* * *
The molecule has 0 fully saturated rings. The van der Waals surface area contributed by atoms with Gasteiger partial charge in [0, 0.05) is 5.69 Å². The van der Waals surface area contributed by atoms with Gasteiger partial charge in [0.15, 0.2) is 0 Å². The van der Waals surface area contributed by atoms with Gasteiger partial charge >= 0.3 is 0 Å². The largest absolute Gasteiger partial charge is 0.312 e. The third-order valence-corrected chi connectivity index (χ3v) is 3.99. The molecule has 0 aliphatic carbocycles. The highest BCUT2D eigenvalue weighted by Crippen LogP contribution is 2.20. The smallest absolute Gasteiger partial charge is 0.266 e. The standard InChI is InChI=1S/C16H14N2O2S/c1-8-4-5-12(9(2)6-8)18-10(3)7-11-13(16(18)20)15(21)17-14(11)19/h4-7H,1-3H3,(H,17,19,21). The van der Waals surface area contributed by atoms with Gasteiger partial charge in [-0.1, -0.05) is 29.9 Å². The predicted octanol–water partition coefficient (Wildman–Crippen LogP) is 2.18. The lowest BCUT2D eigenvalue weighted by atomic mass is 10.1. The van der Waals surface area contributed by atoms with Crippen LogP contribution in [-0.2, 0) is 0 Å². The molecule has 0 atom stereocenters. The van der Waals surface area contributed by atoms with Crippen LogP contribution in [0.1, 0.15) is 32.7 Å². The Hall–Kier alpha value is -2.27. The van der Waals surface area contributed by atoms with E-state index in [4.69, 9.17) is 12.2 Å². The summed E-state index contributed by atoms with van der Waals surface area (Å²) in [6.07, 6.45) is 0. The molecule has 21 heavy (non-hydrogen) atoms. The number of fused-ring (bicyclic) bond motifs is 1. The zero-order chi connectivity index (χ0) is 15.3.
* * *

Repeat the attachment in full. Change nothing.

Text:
The molecule has 0 fully saturated rings. The van der Waals surface area contributed by atoms with Gasteiger partial charge in [0, 0.05) is 5.69 Å². The van der Waals surface area contributed by atoms with Gasteiger partial charge in [0.15, 0.2) is 0 Å². The van der Waals surface area contributed by atoms with Gasteiger partial charge >= 0.3 is 0 Å². The largest absolute Gasteiger partial charge is 0.312 e. The third-order valence-corrected chi connectivity index (χ3v) is 3.99. The molecule has 0 aliphatic carbocycles. The highest BCUT2D eigenvalue weighted by Crippen LogP contribution is 2.20. The smallest absolute Gasteiger partial charge is 0.266 e. The standard InChI is InChI=1S/C16H14N2O2S/c1-8-4-5-12(9(2)6-8)18-10(3)7-11-13(16(18)20)15(21)17-14(11)19/h4-7H,1-3H3,(H,17,19,21). The van der Waals surface area contributed by atoms with Gasteiger partial charge in [-0.1, -0.05) is 29.9 Å². The predicted octanol–water partition coefficient (Wildman–Crippen LogP) is 2.18. The lowest BCUT2D eigenvalue weighted by atomic mass is 10.1. The van der Waals surface area contributed by atoms with Crippen LogP contribution in [-0.2, 0) is 0 Å². The molecule has 0 atom stereocenters. The van der Waals surface area contributed by atoms with Crippen LogP contribution in [0.1, 0.15) is 32.7 Å². The Hall–Kier alpha value is -2.27. The van der Waals surface area contributed by atoms with E-state index in [4.69, 9.17) is 12.2 Å². The summed E-state index contributed by atoms with van der Waals surface area (Å²) in [6.07, 6.45) is 0. The molecule has 21 heavy (non-hydrogen) atoms. The number of fused-ring (bicyclic) bond motifs is 1. The zero-order chi connectivity index (χ0) is 15.3.